The Garden Company traces its roots to the 1980s, when Kendrick Mercer owned a Santa Barbara, Calif., financial consulting firm. He noticed that people’s financial woes often resulted from unexplored personal issues.
In 1988, Mercer founded The Garden Company in Sandpoint “to assist people in amplifying their aliveness,” according to his biographical sketch.
His self-empowerment techniques were considered cutting-edge two decades ago. Now they’ve pretty much gone mainstream.
Janice Lindgren, who has been with The Garden Company since 1993, cites an example. She was having dinner with a client, and someone at a nearby table asked what Lindgren did for a living.
She said: “I teach emotional awareness and letting go of emotional pain.”
The person asked: “What method?”
As a culture, Lindgren believes, “We have come a long way. That is so cool.”
Rooting more of the workshops in Sandpoint will be good for the local economy, says Kyle Mercer, who took over the company from his father in 1999.
Visitors stay in local hotels. Pend Oreille Pasta caters meals.
Participants contemplate the town’s natural beauty while pondering their inner landscape. And they have time to peruse the shops, especially if they take Goerig’s advice.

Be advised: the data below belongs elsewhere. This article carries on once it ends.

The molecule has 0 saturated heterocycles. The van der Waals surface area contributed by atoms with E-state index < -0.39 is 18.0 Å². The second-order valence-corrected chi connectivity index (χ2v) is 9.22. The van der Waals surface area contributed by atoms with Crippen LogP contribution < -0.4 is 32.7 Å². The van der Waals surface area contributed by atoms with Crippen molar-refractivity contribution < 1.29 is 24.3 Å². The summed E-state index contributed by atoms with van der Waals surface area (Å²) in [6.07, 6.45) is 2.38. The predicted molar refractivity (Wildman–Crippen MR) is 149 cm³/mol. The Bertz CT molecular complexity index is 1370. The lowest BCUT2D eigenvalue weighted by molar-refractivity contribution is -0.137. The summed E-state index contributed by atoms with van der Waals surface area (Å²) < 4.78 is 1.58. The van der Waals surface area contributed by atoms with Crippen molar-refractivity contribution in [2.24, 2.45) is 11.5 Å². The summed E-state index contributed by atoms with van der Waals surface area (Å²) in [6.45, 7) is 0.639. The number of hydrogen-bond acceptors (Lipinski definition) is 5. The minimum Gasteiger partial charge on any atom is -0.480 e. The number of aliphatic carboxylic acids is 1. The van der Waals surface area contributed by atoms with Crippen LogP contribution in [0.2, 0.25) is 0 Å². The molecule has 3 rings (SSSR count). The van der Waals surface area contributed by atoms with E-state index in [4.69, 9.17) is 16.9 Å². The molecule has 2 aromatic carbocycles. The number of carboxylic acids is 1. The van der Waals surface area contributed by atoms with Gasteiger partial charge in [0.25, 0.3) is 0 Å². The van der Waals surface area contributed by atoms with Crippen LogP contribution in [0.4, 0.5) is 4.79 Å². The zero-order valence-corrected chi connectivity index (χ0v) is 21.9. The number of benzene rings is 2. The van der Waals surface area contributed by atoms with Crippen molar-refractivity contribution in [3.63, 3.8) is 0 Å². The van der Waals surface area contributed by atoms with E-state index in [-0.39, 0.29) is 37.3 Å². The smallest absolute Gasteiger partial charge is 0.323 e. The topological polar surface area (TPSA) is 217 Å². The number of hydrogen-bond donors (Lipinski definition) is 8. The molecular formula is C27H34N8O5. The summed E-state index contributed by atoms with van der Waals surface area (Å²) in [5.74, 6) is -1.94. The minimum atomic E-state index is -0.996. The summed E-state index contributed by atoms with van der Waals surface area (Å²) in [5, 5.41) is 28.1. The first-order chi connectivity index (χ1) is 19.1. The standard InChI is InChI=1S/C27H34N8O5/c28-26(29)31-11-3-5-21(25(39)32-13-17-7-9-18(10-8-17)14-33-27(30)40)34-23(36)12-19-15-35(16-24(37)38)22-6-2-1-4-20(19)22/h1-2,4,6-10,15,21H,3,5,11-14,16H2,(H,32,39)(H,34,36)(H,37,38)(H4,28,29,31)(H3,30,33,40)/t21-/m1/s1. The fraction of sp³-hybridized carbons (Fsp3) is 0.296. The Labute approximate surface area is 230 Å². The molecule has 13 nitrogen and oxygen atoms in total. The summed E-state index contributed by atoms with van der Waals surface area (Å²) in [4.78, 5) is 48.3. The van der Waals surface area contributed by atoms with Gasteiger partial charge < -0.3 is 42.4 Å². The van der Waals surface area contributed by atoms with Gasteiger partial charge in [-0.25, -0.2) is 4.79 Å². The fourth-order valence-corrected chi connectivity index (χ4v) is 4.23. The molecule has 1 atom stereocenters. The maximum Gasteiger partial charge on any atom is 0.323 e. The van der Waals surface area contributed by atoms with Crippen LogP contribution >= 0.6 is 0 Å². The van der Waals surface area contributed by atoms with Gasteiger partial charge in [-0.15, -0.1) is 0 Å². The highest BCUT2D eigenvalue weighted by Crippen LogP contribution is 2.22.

“We recommend people from out of town come in a day early or stay an extra day after,” she said. “Summer in Sandpoint – you can’t really beat it.”
In 2004, Goerig gave up a dancing career and moved to Sandpoint to work full time for The Garden Company. Her home before then? New York City.
Early in its modern history, the outside world chugged into Sandpoint via railroad. The trains carried goods and notable people.
In 1888, a future president, Theodore Roosevelt, visited Sandpoint while on a hunting trip, according to a history of the town at sandpoint.com.
The county’s most successful modern businesses thrive by mixing local employees with those recruited from larger cities. Dye mentioned several examples: Litehouse Foods produces nationally marketed salad dressings. Coldwater Creek is a national clothing business. Schweitzer Mountain Resort draws staffers and skiers from around the world.